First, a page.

The Ottumwa Courier

July 5, 2013

Iowa court: Dyersville violated open records law


Ottumwa Courier

---- — DES MOINES, Iowa (AP) — The Iowa Supreme Court said Friday the city of Dyersville violated the state open records law in 2010 because it took more than two months to respond to a request for documents from a construction supply business that sued the city over its contract bidding process.

Horsfield Materials of Epworth sued Dyersville claiming the city violates state public bidding laws by allowing only three preapproved companies to bid on contracts to supply concrete and rock for construction projects.

The court found in its ruling released Friday that city practices do not violate bidding laws.

The court said the city's policy of accepting bids only from companies it has experience with and knows can provide the quality of materials required "serves a realistically conceivable governmental interest in quality control."

The court said there may be better ways to assure quality at a competitive price but the city's process is not so arbitrary that it violates constitutional rights of equal protection or due process.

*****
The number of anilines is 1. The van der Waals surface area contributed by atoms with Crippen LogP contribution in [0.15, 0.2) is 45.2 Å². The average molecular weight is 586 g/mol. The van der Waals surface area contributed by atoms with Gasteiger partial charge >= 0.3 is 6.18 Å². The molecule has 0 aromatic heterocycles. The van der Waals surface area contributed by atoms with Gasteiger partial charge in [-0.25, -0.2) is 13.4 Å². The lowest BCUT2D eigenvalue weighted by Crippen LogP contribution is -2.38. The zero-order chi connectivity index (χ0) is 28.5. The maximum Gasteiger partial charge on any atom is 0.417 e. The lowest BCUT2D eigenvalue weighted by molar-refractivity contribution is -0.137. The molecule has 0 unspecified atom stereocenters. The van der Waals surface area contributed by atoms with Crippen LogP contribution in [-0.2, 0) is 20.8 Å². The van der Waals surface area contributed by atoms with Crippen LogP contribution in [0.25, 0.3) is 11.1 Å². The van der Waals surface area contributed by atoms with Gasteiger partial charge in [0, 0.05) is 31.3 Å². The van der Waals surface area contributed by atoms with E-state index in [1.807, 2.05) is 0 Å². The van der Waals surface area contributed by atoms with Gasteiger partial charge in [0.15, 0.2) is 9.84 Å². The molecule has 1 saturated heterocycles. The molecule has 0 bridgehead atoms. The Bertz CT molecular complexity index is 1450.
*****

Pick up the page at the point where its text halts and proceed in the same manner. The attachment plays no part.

However, the court found that Dyersville took too long to respond to requests from Horsfield for documents, handing over 600 pages after about 70 days. The court sent that portion of the case back to Dubuque County District Court for further action.

Douglas Henry, an attorney representing Dyersville, said city officials believe they did not violate the law. He said the next step depends on Horsfield.

"It's sent back to the trial court level for further action. What that action is depends in large part on what the other side thinks should happen now and we'll respond to that," Henry said.

The attorney for Horsfield did not immediately respond to messages.

The open records law says remedies for violations could include a fine of up to $500 for anyone participating in a violation and fines of between $1,000 and $2,500 for anyone who knowingly violated the law.

The court also could order payment of costs and attorney fees by the person found to have violated the law. If no specific person is blamed, the costs could be paid out of the city budget.